Her humor was of the unsettling variety, that made it necessary to examine one's own received ideas. It was so very impolite, with its particular idiosyncratic feminism, its blend of the irreverent and the gothic, its dazzling linguistic intricacy and relish for imagery...It is uncomfortable to list to the iambic distych, to know you are identifying yourself as an outsider by what you say, that all the disguises in the wardrobe will never fix identity, all the voices in the repertory will not tell the complete story.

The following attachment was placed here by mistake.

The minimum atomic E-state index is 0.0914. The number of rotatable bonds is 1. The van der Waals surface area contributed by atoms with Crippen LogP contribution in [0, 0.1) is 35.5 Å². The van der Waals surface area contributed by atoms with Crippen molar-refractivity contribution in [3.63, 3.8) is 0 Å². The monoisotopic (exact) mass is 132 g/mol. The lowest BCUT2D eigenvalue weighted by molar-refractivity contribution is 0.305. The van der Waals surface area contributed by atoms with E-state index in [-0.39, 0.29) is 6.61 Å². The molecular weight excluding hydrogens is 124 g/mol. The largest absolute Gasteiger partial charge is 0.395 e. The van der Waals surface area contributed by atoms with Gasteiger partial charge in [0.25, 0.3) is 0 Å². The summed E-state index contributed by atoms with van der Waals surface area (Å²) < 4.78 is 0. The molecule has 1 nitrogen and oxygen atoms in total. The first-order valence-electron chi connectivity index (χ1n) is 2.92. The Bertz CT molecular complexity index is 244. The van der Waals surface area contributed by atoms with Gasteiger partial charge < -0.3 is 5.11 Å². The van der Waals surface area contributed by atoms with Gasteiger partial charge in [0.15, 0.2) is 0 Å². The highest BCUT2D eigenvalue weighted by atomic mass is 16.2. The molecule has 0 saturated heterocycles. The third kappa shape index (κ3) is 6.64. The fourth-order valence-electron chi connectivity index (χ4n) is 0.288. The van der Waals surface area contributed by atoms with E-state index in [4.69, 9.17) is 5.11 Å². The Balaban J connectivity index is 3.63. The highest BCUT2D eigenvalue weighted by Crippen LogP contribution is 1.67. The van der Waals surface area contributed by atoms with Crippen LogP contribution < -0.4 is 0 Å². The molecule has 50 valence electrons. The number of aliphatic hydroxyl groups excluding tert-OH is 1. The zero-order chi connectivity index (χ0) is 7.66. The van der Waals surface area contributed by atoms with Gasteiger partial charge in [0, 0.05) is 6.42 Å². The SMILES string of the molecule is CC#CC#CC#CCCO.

Ours is a highly individualized culture, with great faith in the work of art as a one-off, and the artist as an original, a godlike and inspired creator of unique one-offs. But fairy tales are not like that, nor are their makers. Who first invented meatballs? In what country? Is there a definitive recipe for potato soup? Think in terms of domestic arts. "This is how I make potato soup."In other words fairy tales live in the realm of the folk, of the collaborative, of women and fools and children and magic. I've seen a few bits of writing (supposedly very clever) recently, where people (mostly boys) examine very finely the mechanics of magic. Sometimes there is talk of what could happen, what couldn't happen, and what is real. This, of course, is very stupid indeed, as none of it is real. It's a fun parlor game to wonder how things work, but I've so often seen these sorts of writing serve as a denial or a cursory dismissal of the fictional magical or divine. It's all fiction. The ordinary workaday waiter or firefighter or coal miner could just as easily sprout wings and fly away. The realms of the literal might be more real, but I very much doubt they are more true. Literal mindedness in the face of fictional magic is the province of petty minds.